The DOL (drawing from case law) also notes that, for purposes of the FLSA economic realities test, time or mode of payment is not conclusive evidence of status and the following factors are irrelevant to status:

  • Place where the work is conducted.

  • Whether there is a formal agreement.

  • Whether the worker is licensed by state or local government.

(See DOL: Fact Sheet #13: Employment Relationship Under the Fair Labor Standards Act (FLSA).)

Hybrid Test

Another test recognized by many courts is the hybrid test. The hybrid test has been used by some courts to determine independent contractor status under statutes like Title VII and the ADEA. As the name implies, it accounts for both the common law Darden factors and the economic realities test (see, for example, Wilde v. County of Kandiyohi, 15 F.3d 103, 105 (8th Cir. 1994) and Deal v. State Farm County Mut. Ins. Co. of Texas, 5 F.3d 117, 118-19 (5th Cir. 1993)).

State Tests

Although an assessment of tests states use for purposes of classification of independent contractors is beyond the scope of this Note, companies should recognize that many states do use their own tests. For more information on state-specific tests for independent contractor status, see Independent Contractors: State Q&A Tool (www.practicallaw.com/2-505-9584). Some of these tests may narrow the definition of independent contractor more than the federal tests. For example, Connecticut uses an ABC test for determining independent contractor status under its unemployment tax law (see Connecticut DOL: Fact Sheet Regarding Connecticut's Independent Contractor ABC Test).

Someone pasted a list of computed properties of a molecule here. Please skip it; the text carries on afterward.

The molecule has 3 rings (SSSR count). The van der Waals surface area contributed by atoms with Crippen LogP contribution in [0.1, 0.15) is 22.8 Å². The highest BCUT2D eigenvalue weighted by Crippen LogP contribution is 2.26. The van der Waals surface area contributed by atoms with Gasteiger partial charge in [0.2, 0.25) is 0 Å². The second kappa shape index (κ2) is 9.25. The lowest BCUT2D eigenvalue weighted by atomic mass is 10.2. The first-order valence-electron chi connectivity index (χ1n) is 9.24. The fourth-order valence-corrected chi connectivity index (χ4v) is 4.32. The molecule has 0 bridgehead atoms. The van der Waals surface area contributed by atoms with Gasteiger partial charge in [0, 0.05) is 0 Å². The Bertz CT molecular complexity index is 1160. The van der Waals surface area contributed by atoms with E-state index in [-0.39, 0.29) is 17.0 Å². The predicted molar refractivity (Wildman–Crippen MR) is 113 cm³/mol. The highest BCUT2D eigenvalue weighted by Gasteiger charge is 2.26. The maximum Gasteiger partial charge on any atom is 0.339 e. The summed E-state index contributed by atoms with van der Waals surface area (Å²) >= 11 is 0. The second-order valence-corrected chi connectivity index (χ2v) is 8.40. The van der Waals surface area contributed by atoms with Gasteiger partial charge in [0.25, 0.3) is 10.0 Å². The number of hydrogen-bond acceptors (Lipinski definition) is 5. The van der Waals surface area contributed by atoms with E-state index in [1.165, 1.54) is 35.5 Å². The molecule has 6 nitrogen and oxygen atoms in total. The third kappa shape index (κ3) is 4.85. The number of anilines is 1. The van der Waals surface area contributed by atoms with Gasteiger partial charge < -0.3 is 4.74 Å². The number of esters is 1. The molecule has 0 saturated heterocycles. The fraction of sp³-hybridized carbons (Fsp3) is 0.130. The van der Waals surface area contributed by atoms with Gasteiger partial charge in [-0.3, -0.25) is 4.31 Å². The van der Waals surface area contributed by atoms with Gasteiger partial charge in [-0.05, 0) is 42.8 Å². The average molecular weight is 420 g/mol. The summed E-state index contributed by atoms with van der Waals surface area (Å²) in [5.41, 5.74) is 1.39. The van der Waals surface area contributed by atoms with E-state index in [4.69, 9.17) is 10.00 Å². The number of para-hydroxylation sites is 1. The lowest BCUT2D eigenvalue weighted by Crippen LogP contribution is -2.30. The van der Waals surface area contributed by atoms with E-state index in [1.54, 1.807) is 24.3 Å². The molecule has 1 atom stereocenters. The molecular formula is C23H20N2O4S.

Under the ABC test, independent contractor status is not recognized unless the worker is "customarily engaged in an independently established trade, occupation, profession or business of the same nature as the service performed." In other words, unless the worker performs the same services for another party, the worker is not classified as an independent contractor. Companies should ensure that any state-specific tests are also satisfied when considering independent contractor status of a worker.

 

Minimizing the Risk of Misclassification

To minimize the risk of potentially significant misclassification liability, companies should carefully evaluate their workers to ensure they are properly classified and should never classify them as independent contractors merely for convenience's sake. Steps companies can take to protect themselves include:

  • Conduct an audit. Outside counsel can review existing worker classifications and determine whether they are in accordance with applicable state and federal laws. Alternatively, companies can conduct an internal audit themselves, judging the worker relationship against the IRS standard (see The IRS Standard). (See also Using Independent Contractors and Outside Firms: Avoiding Employee Misclassification Checklist (www.practicallaw.com/2-501-3609).) If a misclassification is discovered, companies should promptly correct any misclassifications and pay any taxes, back wages and benefits owed. Counsel should be engaged in any reclassification process to minimize risk of related employee litigation. Companies should also consider taking advantage of the Voluntary Classification Settlement Program (see Voluntary Classification Settlement Program).

  • Train personnel on classification issues. Many companies are not aware that misclassification is a possible risk. Training employees that contract with independent contractors on this risk helps ensure the relevant individuals have the knowledge they need to correctly classify company workers.